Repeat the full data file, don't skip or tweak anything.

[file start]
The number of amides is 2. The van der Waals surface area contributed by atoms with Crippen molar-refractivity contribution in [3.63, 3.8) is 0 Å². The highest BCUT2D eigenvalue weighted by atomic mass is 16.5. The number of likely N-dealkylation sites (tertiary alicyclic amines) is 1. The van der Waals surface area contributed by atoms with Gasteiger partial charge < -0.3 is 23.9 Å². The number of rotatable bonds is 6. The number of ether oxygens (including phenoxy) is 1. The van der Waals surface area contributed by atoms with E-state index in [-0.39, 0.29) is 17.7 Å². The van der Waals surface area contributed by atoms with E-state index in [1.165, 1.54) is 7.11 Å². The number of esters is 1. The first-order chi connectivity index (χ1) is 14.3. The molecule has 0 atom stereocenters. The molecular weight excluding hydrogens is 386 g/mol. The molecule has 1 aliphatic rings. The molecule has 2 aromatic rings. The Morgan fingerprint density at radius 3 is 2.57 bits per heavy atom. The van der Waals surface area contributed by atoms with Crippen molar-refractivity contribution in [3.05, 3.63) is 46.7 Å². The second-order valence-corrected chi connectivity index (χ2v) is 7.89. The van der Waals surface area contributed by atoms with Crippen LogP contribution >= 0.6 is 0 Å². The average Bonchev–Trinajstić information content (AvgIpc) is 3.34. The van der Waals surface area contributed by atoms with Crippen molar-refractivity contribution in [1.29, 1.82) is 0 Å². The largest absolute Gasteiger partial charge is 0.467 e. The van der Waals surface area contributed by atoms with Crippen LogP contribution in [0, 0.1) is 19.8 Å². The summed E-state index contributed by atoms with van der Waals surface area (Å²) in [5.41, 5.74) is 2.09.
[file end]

The number of amides is 2. The van der Waals surface area contributed by atoms with Crippen molar-refractivity contribution in [3.63, 3.8) is 0 Å². The highest BCUT2D eigenvalue weighted by atomic mass is 16.5. The number of likely N-dealkylation sites (tertiary alicyclic amines) is 1. The van der Waals surface area contributed by atoms with Gasteiger partial charge < -0.3 is 23.9 Å². The number of rotatable bonds is 6. The number of ether oxygens (including phenoxy) is 1. The van der Waals surface area contributed by atoms with E-state index in [-0.39, 0.29) is 17.7 Å². The van der Waals surface area contributed by atoms with E-state index in [1.165, 1.54) is 7.11 Å². The number of esters is 1. The first-order chi connectivity index (χ1) is 14.3. The molecule has 0 atom stereocenters. The molecular weight excluding hydrogens is 386 g/mol. The molecule has 1 aliphatic rings. The molecule has 2 aromatic rings. The Morgan fingerprint density at radius 3 is 2.57 bits per heavy atom. The van der Waals surface area contributed by atoms with Crippen molar-refractivity contribution in [3.05, 3.63) is 46.7 Å². The second-order valence-corrected chi connectivity index (χ2v) is 7.89. The van der Waals surface area contributed by atoms with Crippen LogP contribution >= 0.6 is 0 Å². The average Bonchev–Trinajstić information content (AvgIpc) is 3.34. The van der Waals surface area contributed by atoms with Crippen molar-refractivity contribution in [1.29, 1.82) is 0 Å². The largest absolute Gasteiger partial charge is 0.467 e. The van der Waals surface area contributed by atoms with Crippen LogP contribution in [0, 0.1) is 19.8 Å². The summed E-state index contributed by atoms with van der Waals surface area (Å²) in [5.41, 5.74) is 2.09.